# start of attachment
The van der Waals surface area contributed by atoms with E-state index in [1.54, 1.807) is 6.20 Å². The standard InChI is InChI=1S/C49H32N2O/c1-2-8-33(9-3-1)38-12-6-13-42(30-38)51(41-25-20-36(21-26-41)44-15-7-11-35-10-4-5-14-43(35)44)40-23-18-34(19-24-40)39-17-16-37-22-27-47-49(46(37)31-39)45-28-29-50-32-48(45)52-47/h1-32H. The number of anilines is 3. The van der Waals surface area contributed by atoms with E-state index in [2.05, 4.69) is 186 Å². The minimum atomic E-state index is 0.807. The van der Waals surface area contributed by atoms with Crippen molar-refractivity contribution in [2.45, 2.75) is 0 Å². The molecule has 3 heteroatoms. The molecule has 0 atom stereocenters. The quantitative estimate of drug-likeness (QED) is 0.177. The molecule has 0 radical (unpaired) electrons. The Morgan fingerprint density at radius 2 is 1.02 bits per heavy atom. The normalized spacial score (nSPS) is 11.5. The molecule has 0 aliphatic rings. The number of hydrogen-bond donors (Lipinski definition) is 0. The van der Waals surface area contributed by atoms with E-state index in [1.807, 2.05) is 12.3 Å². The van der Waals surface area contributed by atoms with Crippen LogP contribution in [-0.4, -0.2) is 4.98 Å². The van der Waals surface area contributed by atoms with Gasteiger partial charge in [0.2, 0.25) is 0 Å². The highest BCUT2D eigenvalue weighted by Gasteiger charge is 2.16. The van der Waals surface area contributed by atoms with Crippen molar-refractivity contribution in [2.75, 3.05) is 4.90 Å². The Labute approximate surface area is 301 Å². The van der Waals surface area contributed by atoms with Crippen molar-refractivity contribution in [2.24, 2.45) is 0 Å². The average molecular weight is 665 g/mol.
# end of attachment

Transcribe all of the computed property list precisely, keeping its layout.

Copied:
The van der Waals surface area contributed by atoms with E-state index in [1.54, 1.807) is 6.20 Å². The standard InChI is InChI=1S/C49H32N2O/c1-2-8-33(9-3-1)38-12-6-13-42(30-38)51(41-25-20-36(21-26-41)44-15-7-11-35-10-4-5-14-43(35)44)40-23-18-34(19-24-40)39-17-16-37-22-27-47-49(46(37)31-39)45-28-29-50-32-48(45)52-47/h1-32H. The number of anilines is 3. The van der Waals surface area contributed by atoms with E-state index in [2.05, 4.69) is 186 Å². The minimum atomic E-state index is 0.807. The van der Waals surface area contributed by atoms with Crippen molar-refractivity contribution in [2.45, 2.75) is 0 Å². The molecule has 3 heteroatoms. The molecule has 0 atom stereocenters. The quantitative estimate of drug-likeness (QED) is 0.177. The molecule has 0 radical (unpaired) electrons. The Morgan fingerprint density at radius 2 is 1.02 bits per heavy atom. The normalized spacial score (nSPS) is 11.5. The molecule has 0 aliphatic rings. The number of hydrogen-bond donors (Lipinski definition) is 0. The van der Waals surface area contributed by atoms with E-state index in [1.807, 2.05) is 12.3 Å². The van der Waals surface area contributed by atoms with Crippen LogP contribution in [-0.4, -0.2) is 4.98 Å². The van der Waals surface area contributed by atoms with Gasteiger partial charge in [0.2, 0.25) is 0 Å². The highest BCUT2D eigenvalue weighted by Gasteiger charge is 2.16. The van der Waals surface area contributed by atoms with Crippen molar-refractivity contribution in [2.75, 3.05) is 4.90 Å². The Labute approximate surface area is 301 Å². The van der Waals surface area contributed by atoms with Crippen molar-refractivity contribution in [2.24, 2.45) is 0 Å². The average molecular weight is 665 g/mol.